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Painting: Ink, Color, Fabric, Paper, Paint on Paper, Soft (Yarn, Cotton, Fabric), Other.
Heaviness wrapped up with Lightness
– Reading Kim HyunJung’s painting
(Fine art Connoisseur)
Kim HyunJung’s paintings are cute and interesting. Her painting reminds us of paintings by Qi Baishi 齐白石 (1864-1957). Qi Baishi pursued beauty in his life, and his artistic spirit is found in his plant-and-insect paintings, flower-and-bird paintings, and figure paintings. Qi Baishi’s artistic spirit is sensed in Kim’s interesting subject matter and candid depiction.Kim audaciously uses ink and bright hues in in the manner of Qi Baishi who applied ink to leaves and red to flowers 墨叶红花. The composition in which subject matter is drawn to the edge of the paper is parallel to that of Qi Baishi’s flower-and-bird paintings and landscape painting of Li Keran’s 李可染 (1907-1989).
Kim obviously learned from Qi Baishi. Qi Baishi said, “Learn from me you stand, copy from me you fall 学我者生, 似我者死.” Kim modeled herself after Qi’s artistic spirit rather than his painting style. Kim explored the artistic spirit in Qi Baishi’s painting, in which he emphasizes the meaning of painting and expresses his spirit, and reconstructed this in a realistic rendition. She calls this the “chulsa-ipgong 出写入工” technique. This is a melding of “xieyi 写意” painting (painting that underlines the painter’s spirit), “gongbi-hwa 工笔画” (painting done very carefully with the utmost care for details), and a new invention in tune with her emotion.
Zheng Xie 郑燮 (1693-1765), one of the Eight Eccentrics of Yangzhou during the Qing Dynasty asserted, “Learn half, and throw away half 学一半, 撇一半.” This means even if a tradition is excellent, you have to learn only half of it. However, the traditional is currently completely disregarded. Kim learned her ‘half’ from traditional Eastern techniques. She studied the idioms of flower-and-bird painting from Song Dynasty, and learned from artists such as Chen HongShou 陈洪绶 (1599-1652), Yun ShouPing 恽寿平 (1633-1690), ShiTao 石涛 (1641-1707), BaDaShanRen 八大山人 (1625-1705), Gao QiPei 高其佩 (1660-1734), Jin Nong 金农 (1687-1764), and Kim HongDo 金弘道 (1745-1806). Moreover, she explored new methods in expression of color in traditional techniques. As she felt insufficiency in the use of pigment to depict significant parts of a painting, she made use of embroidery. This technique called “hwaju-subo 画主绣补” (Paining is used as primary and embroidery as ancillary) brought a new vitality to gongbi-hwa.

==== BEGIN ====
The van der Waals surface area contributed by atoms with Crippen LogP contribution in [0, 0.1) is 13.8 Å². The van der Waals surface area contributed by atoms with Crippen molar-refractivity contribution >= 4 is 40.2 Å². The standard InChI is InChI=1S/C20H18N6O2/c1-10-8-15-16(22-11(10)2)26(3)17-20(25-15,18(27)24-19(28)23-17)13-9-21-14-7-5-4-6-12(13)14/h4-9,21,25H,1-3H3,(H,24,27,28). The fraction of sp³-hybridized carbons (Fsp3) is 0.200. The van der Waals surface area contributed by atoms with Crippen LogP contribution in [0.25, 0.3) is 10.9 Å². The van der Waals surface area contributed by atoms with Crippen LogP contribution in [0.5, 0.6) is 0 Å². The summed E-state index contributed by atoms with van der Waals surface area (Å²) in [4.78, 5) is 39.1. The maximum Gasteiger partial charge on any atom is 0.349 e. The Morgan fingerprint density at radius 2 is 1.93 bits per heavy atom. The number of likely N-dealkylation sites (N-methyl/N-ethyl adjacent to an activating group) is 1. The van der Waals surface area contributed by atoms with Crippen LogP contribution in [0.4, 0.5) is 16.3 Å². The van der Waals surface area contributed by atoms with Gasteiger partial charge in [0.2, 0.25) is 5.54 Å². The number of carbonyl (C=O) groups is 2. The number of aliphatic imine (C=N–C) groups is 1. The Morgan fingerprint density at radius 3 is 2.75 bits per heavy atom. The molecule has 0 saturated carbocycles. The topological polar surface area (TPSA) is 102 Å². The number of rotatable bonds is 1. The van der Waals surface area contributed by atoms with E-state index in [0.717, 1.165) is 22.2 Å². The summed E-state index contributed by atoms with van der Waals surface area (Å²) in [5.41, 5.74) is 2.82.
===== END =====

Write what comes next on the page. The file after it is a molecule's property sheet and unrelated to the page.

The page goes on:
The techniques of “chulsa-ipgong” and “hwaju-subo” are not the only revolution and innovation Kim has pursued. Getting psychological counselling, Kim realized the existence of her inner-child. She named her “Lala” and represented her special emotion in a pictorial language through this. Her Lala painting is a projection of her inner-child that she became aware of through psychological consultation, and for the artist a process of healing. This painting is in no way the product of pop art, but the sublimation of an artist’s inner-child to a work of art for the first time in art history.
Kim’s Finding implicit rules is a portrayal of a young girl in meditation. The little girl carrying Lala on her back gazes vacantly at a dragonfly on a bare branch against the backdrop of a brick wall. Lala and the little girl look cute. The brick wall is a metaphor for constant time whereas the bare branches and dragonfly represent finite time in nature. The dragonfly acts out as the last leaf by O. Henry (William Sydney Porter, 1862-1910). As a projection of a psychological essay in painting, this work is a new literati painting of the 21st century reflecting Kim’s distinctive art-world.
Kim lends new energy to gongbi-hwa through her realization of traditional Eastern painting. Kim has incarnated the spiritual world of intellectuals in our age in exquisite, flamboyant gongbi-hwa. This is why Chinese aestheticians and art historians have recently taken note of Kim’s painting.
Artist featured by Saatchi Art in a collection